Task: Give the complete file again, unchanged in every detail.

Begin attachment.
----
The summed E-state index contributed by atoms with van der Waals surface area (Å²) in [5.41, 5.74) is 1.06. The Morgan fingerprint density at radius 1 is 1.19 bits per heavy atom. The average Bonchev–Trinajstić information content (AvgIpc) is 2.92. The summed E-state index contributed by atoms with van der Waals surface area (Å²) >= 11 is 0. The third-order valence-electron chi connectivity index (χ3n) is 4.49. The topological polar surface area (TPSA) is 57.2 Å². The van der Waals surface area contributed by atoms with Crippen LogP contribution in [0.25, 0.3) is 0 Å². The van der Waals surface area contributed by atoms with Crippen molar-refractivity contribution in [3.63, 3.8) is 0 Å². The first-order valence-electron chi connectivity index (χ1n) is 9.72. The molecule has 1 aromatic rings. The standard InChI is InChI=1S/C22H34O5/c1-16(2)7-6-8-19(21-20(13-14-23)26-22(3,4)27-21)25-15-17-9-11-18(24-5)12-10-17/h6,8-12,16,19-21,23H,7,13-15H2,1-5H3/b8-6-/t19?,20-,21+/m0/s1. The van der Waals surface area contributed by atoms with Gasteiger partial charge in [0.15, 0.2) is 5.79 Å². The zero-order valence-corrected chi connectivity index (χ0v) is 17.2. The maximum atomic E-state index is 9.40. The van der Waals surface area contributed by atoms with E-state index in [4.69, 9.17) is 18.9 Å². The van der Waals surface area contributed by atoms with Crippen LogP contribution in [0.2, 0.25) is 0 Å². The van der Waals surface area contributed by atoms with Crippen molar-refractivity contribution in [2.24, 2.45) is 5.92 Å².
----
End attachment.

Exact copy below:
The summed E-state index contributed by atoms with van der Waals surface area (Å²) in [5.41, 5.74) is 1.06. The Morgan fingerprint density at radius 1 is 1.19 bits per heavy atom. The average Bonchev–Trinajstić information content (AvgIpc) is 2.92. The summed E-state index contributed by atoms with van der Waals surface area (Å²) >= 11 is 0. The third-order valence-electron chi connectivity index (χ3n) is 4.49. The topological polar surface area (TPSA) is 57.2 Å². The van der Waals surface area contributed by atoms with Crippen LogP contribution in [0.25, 0.3) is 0 Å². The van der Waals surface area contributed by atoms with Crippen molar-refractivity contribution in [3.63, 3.8) is 0 Å². The first-order valence-electron chi connectivity index (χ1n) is 9.72. The molecule has 1 aromatic rings. The standard InChI is InChI=1S/C22H34O5/c1-16(2)7-6-8-19(21-20(13-14-23)26-22(3,4)27-21)25-15-17-9-11-18(24-5)12-10-17/h6,8-12,16,19-21,23H,7,13-15H2,1-5H3/b8-6-/t19?,20-,21+/m0/s1. The van der Waals surface area contributed by atoms with Gasteiger partial charge in [0.15, 0.2) is 5.79 Å². The zero-order valence-corrected chi connectivity index (χ0v) is 17.2. The maximum atomic E-state index is 9.40. The van der Waals surface area contributed by atoms with E-state index in [4.69, 9.17) is 18.9 Å². The van der Waals surface area contributed by atoms with Crippen LogP contribution in [0.2, 0.25) is 0 Å². The van der Waals surface area contributed by atoms with Crippen molar-refractivity contribution in [2.24, 2.45) is 5.92 Å².